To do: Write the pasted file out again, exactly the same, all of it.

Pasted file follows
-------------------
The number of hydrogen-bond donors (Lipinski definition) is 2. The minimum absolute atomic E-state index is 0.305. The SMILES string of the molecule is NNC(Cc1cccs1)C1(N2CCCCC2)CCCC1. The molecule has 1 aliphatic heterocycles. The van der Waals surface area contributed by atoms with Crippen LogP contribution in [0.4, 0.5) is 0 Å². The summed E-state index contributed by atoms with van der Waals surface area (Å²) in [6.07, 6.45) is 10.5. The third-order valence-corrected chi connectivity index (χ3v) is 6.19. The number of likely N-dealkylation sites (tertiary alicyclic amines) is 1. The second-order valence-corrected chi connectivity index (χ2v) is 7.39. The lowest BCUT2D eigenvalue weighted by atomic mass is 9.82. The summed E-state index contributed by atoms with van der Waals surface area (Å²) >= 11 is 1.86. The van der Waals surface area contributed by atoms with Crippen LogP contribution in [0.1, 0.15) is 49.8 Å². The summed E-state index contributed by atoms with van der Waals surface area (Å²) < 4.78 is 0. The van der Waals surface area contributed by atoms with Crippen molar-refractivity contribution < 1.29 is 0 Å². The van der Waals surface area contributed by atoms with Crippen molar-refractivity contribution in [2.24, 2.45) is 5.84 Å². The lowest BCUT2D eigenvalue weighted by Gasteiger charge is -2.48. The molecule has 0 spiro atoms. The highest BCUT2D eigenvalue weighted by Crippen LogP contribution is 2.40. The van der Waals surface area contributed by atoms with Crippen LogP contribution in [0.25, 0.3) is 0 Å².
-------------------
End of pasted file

The number of hydrogen-bond donors (Lipinski definition) is 2. The minimum absolute atomic E-state index is 0.305. The SMILES string of the molecule is NNC(Cc1cccs1)C1(N2CCCCC2)CCCC1. The molecule has 1 aliphatic heterocycles. The van der Waals surface area contributed by atoms with Crippen LogP contribution in [0.4, 0.5) is 0 Å². The summed E-state index contributed by atoms with van der Waals surface area (Å²) in [6.07, 6.45) is 10.5. The third-order valence-corrected chi connectivity index (χ3v) is 6.19. The number of likely N-dealkylation sites (tertiary alicyclic amines) is 1. The second-order valence-corrected chi connectivity index (χ2v) is 7.39. The lowest BCUT2D eigenvalue weighted by atomic mass is 9.82. The summed E-state index contributed by atoms with van der Waals surface area (Å²) >= 11 is 1.86. The van der Waals surface area contributed by atoms with Crippen LogP contribution in [0.1, 0.15) is 49.8 Å². The summed E-state index contributed by atoms with van der Waals surface area (Å²) < 4.78 is 0. The van der Waals surface area contributed by atoms with Crippen molar-refractivity contribution < 1.29 is 0 Å². The van der Waals surface area contributed by atoms with Crippen molar-refractivity contribution in [2.24, 2.45) is 5.84 Å². The lowest BCUT2D eigenvalue weighted by Gasteiger charge is -2.48. The molecule has 0 spiro atoms. The highest BCUT2D eigenvalue weighted by Crippen LogP contribution is 2.40. The van der Waals surface area contributed by atoms with Crippen LogP contribution in [0.25, 0.3) is 0 Å².